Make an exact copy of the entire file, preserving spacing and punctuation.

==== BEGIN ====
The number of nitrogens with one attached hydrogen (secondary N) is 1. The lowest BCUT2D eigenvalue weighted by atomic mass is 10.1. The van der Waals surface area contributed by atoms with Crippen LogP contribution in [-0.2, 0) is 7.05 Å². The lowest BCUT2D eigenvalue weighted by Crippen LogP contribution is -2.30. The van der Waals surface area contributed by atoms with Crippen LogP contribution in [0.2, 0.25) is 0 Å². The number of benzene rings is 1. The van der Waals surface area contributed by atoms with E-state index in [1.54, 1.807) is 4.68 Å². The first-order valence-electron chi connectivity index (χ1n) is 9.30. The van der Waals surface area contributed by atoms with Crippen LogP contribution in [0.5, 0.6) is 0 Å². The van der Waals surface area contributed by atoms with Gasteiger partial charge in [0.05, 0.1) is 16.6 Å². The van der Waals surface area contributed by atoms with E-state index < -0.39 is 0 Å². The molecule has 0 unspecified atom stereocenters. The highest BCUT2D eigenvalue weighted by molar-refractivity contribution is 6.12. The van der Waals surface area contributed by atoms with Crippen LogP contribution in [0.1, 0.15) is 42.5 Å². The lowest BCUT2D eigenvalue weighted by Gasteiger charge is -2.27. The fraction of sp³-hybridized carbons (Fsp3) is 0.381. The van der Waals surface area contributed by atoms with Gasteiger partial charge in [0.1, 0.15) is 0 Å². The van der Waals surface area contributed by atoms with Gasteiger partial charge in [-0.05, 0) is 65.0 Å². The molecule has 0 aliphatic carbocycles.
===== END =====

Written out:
The number of nitrogens with one attached hydrogen (secondary N) is 1. The lowest BCUT2D eigenvalue weighted by atomic mass is 10.1. The van der Waals surface area contributed by atoms with Crippen LogP contribution in [-0.2, 0) is 7.05 Å². The lowest BCUT2D eigenvalue weighted by Crippen LogP contribution is -2.30. The van der Waals surface area contributed by atoms with Crippen LogP contribution in [0.2, 0.25) is 0 Å². The number of benzene rings is 1. The van der Waals surface area contributed by atoms with E-state index in [1.54, 1.807) is 4.68 Å². The first-order valence-electron chi connectivity index (χ1n) is 9.30. The van der Waals surface area contributed by atoms with Crippen LogP contribution in [0.5, 0.6) is 0 Å². The van der Waals surface area contributed by atoms with Gasteiger partial charge in [0.05, 0.1) is 16.6 Å². The van der Waals surface area contributed by atoms with E-state index < -0.39 is 0 Å². The molecule has 0 unspecified atom stereocenters. The highest BCUT2D eigenvalue weighted by molar-refractivity contribution is 6.12. The van der Waals surface area contributed by atoms with Crippen LogP contribution in [0.1, 0.15) is 42.5 Å². The lowest BCUT2D eigenvalue weighted by Gasteiger charge is -2.27. The fraction of sp³-hybridized carbons (Fsp3) is 0.381. The van der Waals surface area contributed by atoms with Gasteiger partial charge in [0.1, 0.15) is 0 Å². The van der Waals surface area contributed by atoms with Gasteiger partial charge in [-0.05, 0) is 65.0 Å². The molecule has 0 aliphatic carbocycles.